Did Gen. Sheehan Really “Climb Down” From Blaming Gay Soldiers for the Srebrenica Massacre?

That’s what some European news outlets are reporting. That “climb down” comes in the wake of outrage over Gen. John Sheehan’s testimony in support of “Don’t Ask, Don’t Tell” before the Senate Armed Services Committee in which he blamed the presence of gay Dutch soldiers for the 1995 massacre of more than 8000 Muslim men and boys. Sheehan claimed that this is what the Dutch chief-of-staff General Henk van den Breemen of the Royal Dutch Marine Corps had told him.

Members of the Dutch military swiftly and vigorously challenged Sheehan’s remarks. The Dutch defense minister, Eimert van Middelkoop, called Shehan’s comments were, “scandalous and unbefitting a soldier,” and the Prime Minister denounced him as “irresponsible.”

Sheehan has climbed down somewhat from his accusation in a letter sent yesterday to the now retired Gen. van den Breemen, in which Sheehan wrote that “the failure on the ground in Srebrenica was in now way the fault of the individual soldiers.” A copy of the letter which has been provided to BTB and other outlets reads:

Gereral Henk van den Breemen
Royal Dutch Marine Corps (Ret.)
[personal address redacted]
Netherlands
29 March 2010

Dear Henk,

Thank you for our much appreciated conversations of the past week. During the mid-1990s, you and I discussed a broad range of issues and policies that reflected the social, political and financial pressures under which NATO Alliance members struggled. I am sorry that my recent public recollection of those discussions of 15 years ago inaccurately reflected your thinking on some specific social issues in the military. It is also regrettable that I allowed you to be pulled into a public debate. As a fellow Marine, I have the deepest respect for you personally and professionally. NATO and the Netherlands were well served by your leadership.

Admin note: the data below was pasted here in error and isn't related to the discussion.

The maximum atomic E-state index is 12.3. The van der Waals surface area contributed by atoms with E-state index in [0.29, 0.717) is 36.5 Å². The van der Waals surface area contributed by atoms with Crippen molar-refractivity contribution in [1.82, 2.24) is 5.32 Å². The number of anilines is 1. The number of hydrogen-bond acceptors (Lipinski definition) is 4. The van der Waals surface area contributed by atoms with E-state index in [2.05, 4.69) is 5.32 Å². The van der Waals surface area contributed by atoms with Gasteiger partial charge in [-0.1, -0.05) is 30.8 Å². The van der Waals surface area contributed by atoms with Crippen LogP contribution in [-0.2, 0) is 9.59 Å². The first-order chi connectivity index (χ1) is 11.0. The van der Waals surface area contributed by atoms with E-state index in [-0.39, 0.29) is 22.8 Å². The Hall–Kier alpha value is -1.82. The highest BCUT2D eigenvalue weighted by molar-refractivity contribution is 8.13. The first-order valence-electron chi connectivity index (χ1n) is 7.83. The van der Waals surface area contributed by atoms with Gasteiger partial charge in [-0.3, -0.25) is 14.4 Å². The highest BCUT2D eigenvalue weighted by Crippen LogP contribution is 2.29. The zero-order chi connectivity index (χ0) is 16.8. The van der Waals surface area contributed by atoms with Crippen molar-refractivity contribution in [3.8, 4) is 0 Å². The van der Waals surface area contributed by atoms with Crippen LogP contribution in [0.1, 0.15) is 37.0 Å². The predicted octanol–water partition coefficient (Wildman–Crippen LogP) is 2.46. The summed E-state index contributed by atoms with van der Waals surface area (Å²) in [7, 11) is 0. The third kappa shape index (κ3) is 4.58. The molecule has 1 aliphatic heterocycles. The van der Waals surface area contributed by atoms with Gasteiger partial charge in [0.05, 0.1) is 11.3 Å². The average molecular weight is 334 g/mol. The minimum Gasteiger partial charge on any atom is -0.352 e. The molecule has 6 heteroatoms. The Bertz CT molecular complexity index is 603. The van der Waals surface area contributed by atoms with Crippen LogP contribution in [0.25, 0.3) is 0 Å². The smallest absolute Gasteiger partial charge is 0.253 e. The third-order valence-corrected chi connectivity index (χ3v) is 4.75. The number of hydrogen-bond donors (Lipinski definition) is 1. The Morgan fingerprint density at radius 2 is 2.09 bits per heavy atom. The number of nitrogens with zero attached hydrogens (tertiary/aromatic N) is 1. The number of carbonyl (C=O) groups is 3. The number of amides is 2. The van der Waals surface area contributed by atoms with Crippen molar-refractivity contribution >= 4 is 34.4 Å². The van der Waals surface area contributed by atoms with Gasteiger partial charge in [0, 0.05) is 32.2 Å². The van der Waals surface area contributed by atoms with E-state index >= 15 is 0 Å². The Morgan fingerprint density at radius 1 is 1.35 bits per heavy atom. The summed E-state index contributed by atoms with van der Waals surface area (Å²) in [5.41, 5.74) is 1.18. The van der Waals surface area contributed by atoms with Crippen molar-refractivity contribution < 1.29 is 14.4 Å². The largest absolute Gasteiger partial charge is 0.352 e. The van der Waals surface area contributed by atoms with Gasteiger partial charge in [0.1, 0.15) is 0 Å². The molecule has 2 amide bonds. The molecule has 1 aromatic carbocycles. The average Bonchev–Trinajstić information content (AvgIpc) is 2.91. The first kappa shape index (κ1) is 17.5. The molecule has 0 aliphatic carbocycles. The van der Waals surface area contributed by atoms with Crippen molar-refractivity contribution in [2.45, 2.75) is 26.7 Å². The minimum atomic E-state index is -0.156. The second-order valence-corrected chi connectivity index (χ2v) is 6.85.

To be clear, the failure on the ground in Srebrenica was in no way the fault of the individual soldiers. The corporals and sergeants executed their orders based on the priorities of the political authorities. Unfortunately, the rules of engagement were developed by a political system with conflicting priorities and an ambivalent understanding of how to use the military. As we know, the consequences of those compromises were devastating.

I wish you the very best during this Easter season.

John J.Sheehan
General U.S.Marine Corps (Ret.)

This is a climbdown from Sheehan’s placing blame on individual gay soldiers in Srebrenica, but it is not a complete disavowal of Sheehan’s position. In this letter, he now shifts his blame to “a political system with conflicting priorities and an ambivalent understanding of how to use the military.” This echoes accusations hurled by opponents to DADT that allowing soldiers to serve with honesty and integrity — two core values of all branches of the armed services — somehow represents a political meddling in the conduct of military affairs. (I would also hasten to add that civilian control of the military is also a core value insisted upon by our founding fathers and enshrined in the U.S. Constitution.) So while media outlets and DADT repeal advocates may celebrate over this climb-down, I have a feeling that Sheehan’s position hasn’t changed one bit.


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